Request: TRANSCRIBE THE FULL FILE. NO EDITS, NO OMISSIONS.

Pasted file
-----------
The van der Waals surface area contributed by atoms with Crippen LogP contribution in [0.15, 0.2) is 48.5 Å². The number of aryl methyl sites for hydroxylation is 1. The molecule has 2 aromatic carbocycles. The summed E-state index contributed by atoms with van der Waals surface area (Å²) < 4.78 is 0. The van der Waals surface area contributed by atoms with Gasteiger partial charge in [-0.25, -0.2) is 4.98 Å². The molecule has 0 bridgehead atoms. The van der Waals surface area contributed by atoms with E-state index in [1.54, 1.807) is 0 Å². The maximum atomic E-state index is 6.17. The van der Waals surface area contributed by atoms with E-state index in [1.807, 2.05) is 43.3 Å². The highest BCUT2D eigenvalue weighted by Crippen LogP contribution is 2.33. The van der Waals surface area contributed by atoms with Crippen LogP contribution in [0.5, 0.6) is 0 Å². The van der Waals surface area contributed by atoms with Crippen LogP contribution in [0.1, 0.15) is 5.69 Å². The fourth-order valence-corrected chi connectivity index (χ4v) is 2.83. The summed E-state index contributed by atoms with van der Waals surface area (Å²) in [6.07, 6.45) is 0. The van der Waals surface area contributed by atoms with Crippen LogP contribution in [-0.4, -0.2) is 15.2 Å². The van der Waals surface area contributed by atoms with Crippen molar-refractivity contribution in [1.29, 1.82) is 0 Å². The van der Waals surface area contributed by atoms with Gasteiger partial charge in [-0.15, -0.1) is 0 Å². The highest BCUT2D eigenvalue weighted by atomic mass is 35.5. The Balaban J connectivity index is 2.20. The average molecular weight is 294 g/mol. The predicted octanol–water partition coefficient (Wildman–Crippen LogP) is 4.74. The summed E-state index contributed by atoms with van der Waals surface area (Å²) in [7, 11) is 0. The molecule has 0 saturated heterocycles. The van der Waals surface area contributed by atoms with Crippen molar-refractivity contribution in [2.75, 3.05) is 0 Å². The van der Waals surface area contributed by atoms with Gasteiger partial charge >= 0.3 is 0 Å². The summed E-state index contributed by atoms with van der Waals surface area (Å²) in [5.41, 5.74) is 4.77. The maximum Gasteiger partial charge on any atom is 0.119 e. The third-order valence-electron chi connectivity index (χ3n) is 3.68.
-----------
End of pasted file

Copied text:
The van der Waals surface area contributed by atoms with Crippen LogP contribution in [0.15, 0.2) is 48.5 Å². The number of aryl methyl sites for hydroxylation is 1. The molecule has 2 aromatic carbocycles. The summed E-state index contributed by atoms with van der Waals surface area (Å²) < 4.78 is 0. The van der Waals surface area contributed by atoms with Gasteiger partial charge in [-0.25, -0.2) is 4.98 Å². The molecule has 0 bridgehead atoms. The van der Waals surface area contributed by atoms with E-state index in [1.54, 1.807) is 0 Å². The maximum atomic E-state index is 6.17. The van der Waals surface area contributed by atoms with E-state index in [1.807, 2.05) is 43.3 Å². The highest BCUT2D eigenvalue weighted by Crippen LogP contribution is 2.33. The van der Waals surface area contributed by atoms with Crippen LogP contribution in [0.5, 0.6) is 0 Å². The van der Waals surface area contributed by atoms with Crippen LogP contribution in [0.1, 0.15) is 5.69 Å². The fourth-order valence-corrected chi connectivity index (χ4v) is 2.83. The summed E-state index contributed by atoms with van der Waals surface area (Å²) in [6.07, 6.45) is 0. The van der Waals surface area contributed by atoms with Crippen LogP contribution in [-0.4, -0.2) is 15.2 Å². The van der Waals surface area contributed by atoms with Crippen molar-refractivity contribution in [1.29, 1.82) is 0 Å². The van der Waals surface area contributed by atoms with Gasteiger partial charge in [-0.15, -0.1) is 0 Å². The highest BCUT2D eigenvalue weighted by atomic mass is 35.5. The Balaban J connectivity index is 2.20. The average molecular weight is 294 g/mol. The predicted octanol–water partition coefficient (Wildman–Crippen LogP) is 4.74. The summed E-state index contributed by atoms with van der Waals surface area (Å²) in [7, 11) is 0. The molecule has 0 saturated heterocycles. The van der Waals surface area contributed by atoms with Crippen molar-refractivity contribution in [2.75, 3.05) is 0 Å². The van der Waals surface area contributed by atoms with Gasteiger partial charge >= 0.3 is 0 Å². The summed E-state index contributed by atoms with van der Waals surface area (Å²) in [5.41, 5.74) is 4.77. The maximum Gasteiger partial charge on any atom is 0.119 e. The third-order valence-electron chi connectivity index (χ3n) is 3.68.